On the Compatibility between Euclidean Geometry and Hume’s Denial of Infinite Divisibility

Hume Studies 34 (2):231-244 (2008)
  Copy   BIBTEX

Abstract

It has been argued that Hume’s denial of infinite divisibility entails the falsity of most of the familiar theorems of Euclidean geometry, including the Pythagorean theorem and the bisection theorem. I argue that Hume’s thesis that there are indivisibles is not incompatible with the Pythagorean theorem and other central theorems of Euclidean geometry, but only with those theorems that deal with matters of minuteness. The key to understanding Hume’s view of geometry is the distinction he draws between a precise and an imprecise standard of equality in extension. Hume’s project is different from the attempt made by Berkeley in some of his later writings to save Euclidean geometry. Unlike Berkeley, who interprets the theorems of Euclidean geometry as false albeit useful approximations of geometrical facts, Hume is able to save most of the central theorems as true.

Links

PhilArchive



    Upload a copy of this work     Papers currently archived: 74,247

External links

Setup an account with your affiliations in order to access resources via your University's proxy server

Through your library

Similar books and articles

From Inexactness to Certainty: The Change in Hume's Conception of Geometry.Vadim Batitsky - 1998 - Journal for General Philosophy of Science / Zeitschrift für Allgemeine Wissenschaftstheorie 29 (1):1-20.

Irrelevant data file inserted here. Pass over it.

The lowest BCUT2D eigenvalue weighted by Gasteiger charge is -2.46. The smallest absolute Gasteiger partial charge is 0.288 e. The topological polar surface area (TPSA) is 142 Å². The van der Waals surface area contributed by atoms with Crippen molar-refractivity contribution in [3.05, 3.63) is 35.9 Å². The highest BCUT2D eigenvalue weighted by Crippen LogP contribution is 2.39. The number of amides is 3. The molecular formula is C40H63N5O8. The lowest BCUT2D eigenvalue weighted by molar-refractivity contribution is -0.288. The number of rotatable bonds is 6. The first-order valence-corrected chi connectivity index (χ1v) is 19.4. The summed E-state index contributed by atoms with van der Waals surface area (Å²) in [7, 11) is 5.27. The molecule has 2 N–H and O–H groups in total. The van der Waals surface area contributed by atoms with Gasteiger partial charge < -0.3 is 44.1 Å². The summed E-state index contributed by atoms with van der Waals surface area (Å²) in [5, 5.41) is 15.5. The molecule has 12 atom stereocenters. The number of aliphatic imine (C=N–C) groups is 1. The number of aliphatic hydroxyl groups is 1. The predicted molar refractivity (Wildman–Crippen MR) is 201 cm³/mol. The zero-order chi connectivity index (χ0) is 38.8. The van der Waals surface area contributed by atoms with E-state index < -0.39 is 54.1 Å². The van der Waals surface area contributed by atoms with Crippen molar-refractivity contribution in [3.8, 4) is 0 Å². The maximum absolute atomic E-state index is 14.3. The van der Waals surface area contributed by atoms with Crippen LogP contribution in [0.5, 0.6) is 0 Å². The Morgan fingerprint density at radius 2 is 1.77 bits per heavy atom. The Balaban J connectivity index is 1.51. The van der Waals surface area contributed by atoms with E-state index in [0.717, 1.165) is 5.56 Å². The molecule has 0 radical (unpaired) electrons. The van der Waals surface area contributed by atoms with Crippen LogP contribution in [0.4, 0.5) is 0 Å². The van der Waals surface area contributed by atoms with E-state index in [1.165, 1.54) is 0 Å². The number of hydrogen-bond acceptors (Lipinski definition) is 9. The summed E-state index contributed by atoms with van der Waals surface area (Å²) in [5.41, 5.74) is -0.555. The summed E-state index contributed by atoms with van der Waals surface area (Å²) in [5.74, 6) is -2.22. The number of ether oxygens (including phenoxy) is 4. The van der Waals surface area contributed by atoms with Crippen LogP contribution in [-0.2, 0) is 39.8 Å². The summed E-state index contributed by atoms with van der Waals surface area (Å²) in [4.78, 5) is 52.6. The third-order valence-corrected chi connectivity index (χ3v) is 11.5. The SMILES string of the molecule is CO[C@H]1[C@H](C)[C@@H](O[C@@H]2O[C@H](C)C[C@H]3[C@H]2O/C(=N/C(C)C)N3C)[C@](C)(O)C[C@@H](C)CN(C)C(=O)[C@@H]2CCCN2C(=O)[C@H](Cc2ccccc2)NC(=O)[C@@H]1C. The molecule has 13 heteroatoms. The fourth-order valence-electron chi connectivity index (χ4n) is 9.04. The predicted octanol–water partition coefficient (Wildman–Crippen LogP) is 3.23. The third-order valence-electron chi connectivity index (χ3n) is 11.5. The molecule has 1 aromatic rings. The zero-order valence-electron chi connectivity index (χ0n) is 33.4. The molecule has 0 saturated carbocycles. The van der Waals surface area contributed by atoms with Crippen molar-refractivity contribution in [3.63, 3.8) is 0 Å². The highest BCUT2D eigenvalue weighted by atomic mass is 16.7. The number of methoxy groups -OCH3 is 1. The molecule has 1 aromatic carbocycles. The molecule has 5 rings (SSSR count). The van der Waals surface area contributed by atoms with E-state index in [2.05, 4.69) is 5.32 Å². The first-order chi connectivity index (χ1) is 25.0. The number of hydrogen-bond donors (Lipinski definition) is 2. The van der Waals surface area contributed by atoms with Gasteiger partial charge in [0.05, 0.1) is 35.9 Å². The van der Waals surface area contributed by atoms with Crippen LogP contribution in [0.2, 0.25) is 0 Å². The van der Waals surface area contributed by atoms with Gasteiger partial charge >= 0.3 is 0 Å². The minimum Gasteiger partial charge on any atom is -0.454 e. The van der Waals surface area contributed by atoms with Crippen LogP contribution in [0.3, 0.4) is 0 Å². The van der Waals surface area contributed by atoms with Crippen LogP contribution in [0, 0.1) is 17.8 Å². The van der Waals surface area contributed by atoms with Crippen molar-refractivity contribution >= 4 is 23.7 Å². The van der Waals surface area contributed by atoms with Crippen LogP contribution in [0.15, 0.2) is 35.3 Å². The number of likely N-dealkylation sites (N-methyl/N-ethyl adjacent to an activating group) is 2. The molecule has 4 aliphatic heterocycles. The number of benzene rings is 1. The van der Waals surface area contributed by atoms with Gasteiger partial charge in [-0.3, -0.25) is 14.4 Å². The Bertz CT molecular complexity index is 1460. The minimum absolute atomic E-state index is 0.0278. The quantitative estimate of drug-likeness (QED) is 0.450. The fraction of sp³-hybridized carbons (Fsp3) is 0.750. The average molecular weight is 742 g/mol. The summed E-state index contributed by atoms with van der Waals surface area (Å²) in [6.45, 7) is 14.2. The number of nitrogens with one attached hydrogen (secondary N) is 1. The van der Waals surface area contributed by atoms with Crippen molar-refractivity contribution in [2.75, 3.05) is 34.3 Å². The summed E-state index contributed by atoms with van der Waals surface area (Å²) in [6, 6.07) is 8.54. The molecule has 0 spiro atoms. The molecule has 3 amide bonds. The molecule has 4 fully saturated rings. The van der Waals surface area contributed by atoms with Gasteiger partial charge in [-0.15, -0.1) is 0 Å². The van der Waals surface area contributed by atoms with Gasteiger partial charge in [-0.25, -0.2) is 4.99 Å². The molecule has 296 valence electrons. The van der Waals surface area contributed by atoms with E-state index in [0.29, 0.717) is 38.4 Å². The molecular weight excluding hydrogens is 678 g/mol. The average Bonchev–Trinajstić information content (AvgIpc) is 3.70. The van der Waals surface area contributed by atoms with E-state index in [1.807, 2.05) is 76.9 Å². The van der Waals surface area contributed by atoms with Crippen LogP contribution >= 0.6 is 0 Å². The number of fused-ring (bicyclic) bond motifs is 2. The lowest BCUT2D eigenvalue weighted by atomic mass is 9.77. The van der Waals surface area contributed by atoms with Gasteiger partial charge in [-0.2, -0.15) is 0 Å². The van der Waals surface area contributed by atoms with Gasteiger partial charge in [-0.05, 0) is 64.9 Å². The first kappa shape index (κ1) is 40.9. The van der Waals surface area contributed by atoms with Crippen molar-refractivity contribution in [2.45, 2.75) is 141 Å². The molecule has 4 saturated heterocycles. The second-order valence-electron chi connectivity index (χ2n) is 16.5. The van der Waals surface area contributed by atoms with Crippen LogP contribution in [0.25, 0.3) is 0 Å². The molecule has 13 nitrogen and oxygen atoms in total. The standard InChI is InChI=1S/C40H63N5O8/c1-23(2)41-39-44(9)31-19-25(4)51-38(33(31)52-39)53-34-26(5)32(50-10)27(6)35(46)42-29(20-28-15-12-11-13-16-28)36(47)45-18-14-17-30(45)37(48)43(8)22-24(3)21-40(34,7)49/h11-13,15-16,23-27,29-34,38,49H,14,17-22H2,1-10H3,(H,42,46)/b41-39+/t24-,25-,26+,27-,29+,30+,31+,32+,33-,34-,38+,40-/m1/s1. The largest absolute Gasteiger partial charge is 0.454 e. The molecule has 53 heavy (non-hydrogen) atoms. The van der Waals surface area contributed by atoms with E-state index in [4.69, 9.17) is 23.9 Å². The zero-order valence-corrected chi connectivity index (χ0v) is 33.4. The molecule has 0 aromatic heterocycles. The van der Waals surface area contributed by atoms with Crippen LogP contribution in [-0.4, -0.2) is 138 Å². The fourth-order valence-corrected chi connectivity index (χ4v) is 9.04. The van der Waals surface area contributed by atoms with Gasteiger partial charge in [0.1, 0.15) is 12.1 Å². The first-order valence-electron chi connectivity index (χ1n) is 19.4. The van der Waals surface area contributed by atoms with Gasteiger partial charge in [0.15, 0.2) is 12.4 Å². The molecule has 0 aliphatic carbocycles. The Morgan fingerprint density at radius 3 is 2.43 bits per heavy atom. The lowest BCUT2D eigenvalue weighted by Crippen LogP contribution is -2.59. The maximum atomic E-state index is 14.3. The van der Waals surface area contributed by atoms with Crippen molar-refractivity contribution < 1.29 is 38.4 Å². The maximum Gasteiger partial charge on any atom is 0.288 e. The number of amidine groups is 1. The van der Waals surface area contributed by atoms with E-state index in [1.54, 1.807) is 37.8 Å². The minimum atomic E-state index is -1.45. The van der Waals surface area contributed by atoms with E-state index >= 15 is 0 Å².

Standards of Equality and Hume's View of Geometry.Emil Badici - 2011 - Pacific Philosophical Quarterly 92 (4):448-467.
Kant's Views on Non-Euclidean Geometry.Michael Cuffaro - 2012 - Proceedings of the Canadian Society for History and Philosophy of Mathematics 25:42-54.
Automated Theorem Proving and Its Prospects. [REVIEW]Desmond Fearnley-Sander - 1995 - PSYCHE: An Interdisciplinary Journal of Research On Consciousness 2.
Hume's Theory of Space and Time in its Sceptical Context.Donald L. M. Baxter - 2009 - In David Fate Norton & Jacqueline Anne Taylor (eds.), The Cambridge Companion to Hume. Cambridge University Press.
The Bifurcation Approach to Hyperbolic Geometry.Abraham A. Ungar - 2000 - Foundations of Physics 30 (8):1257-1282.
Thomas Reid's Discovery of a Non-Euclidean Geometry.Norman Daniels - 1972 - Philosophy of Science 39 (2):219-234.

Analytics

Added to PP
2010-08-16

Downloads
142 (#86,880)

6 months
1 (#415,205)

Historical graph of downloads
How can I increase my downloads?

Author's Profile

Emil Badici
Texas A&M University - Kingsville

References found in this work

No references found.

Add more references